While my voting habits are partisan, I view broadband as potentially bi-partisan. The substance of my three recent speeches, written before the election, were consciously designed to communicate the same messages regardless of outcome.
[Commentary] I believe the American people got pretty much the 2016 Presidential campaign coverage that Big Cable and Big Broadcasters wanted us to have.
Governments can play an important role in funding broadband infrastructure deployment to ensure robust, affordable access for anchor institutions beyond what the market is able to do.
[Commentary] Expecting, perhaps, a wave of new Members of Congress, we had an eye on the elections of Members of key Congressional committees with jurisdiction over telecommunications.
Recently, I gave a speech in Wilson (NC) at a conference on Expanding the Gigabit Ecosystem.
The primary objective of broadband policy ought to be to stimulate faster, better, cheaper broadband. There are many paths up the mountain. Let me offer a couple of thoughts based on my experiences with other communities.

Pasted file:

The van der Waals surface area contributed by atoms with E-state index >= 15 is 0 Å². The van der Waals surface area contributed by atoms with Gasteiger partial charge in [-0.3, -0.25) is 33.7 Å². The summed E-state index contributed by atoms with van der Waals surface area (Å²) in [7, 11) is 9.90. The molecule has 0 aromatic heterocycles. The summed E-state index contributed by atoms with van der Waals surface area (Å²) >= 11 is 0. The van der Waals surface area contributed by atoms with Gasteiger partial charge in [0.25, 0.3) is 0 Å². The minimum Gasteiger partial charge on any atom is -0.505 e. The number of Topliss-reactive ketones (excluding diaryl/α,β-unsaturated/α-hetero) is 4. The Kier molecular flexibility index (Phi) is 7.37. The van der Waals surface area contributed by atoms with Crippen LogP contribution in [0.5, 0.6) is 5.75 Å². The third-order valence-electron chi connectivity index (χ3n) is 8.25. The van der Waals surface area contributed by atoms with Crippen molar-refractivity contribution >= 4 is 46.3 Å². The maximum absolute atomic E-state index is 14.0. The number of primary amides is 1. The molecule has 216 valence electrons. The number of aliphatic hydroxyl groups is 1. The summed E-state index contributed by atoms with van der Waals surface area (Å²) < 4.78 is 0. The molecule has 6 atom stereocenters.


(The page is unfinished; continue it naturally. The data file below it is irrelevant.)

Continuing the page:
State and local governments have been providing anchor institutions with high-speed data connections using fiber-optic networks for several decades.
[Commentary] In today's digital world, consumers deserve the ability to make informed choices about their online privacy.
[Commentary] In May 2016, digital inclusion practitioners, advocates, academics, Internet service providers, and policymakers gathered in Kansas City at Net Inclusion: The National Digital Inclusion Summit and a funny thing happened on our way to
[Commentary] On October 22, 2016, AT&T and Time Warner announced a definitive agreement under which AT&T will acquire Time Warner for $85.4 billion.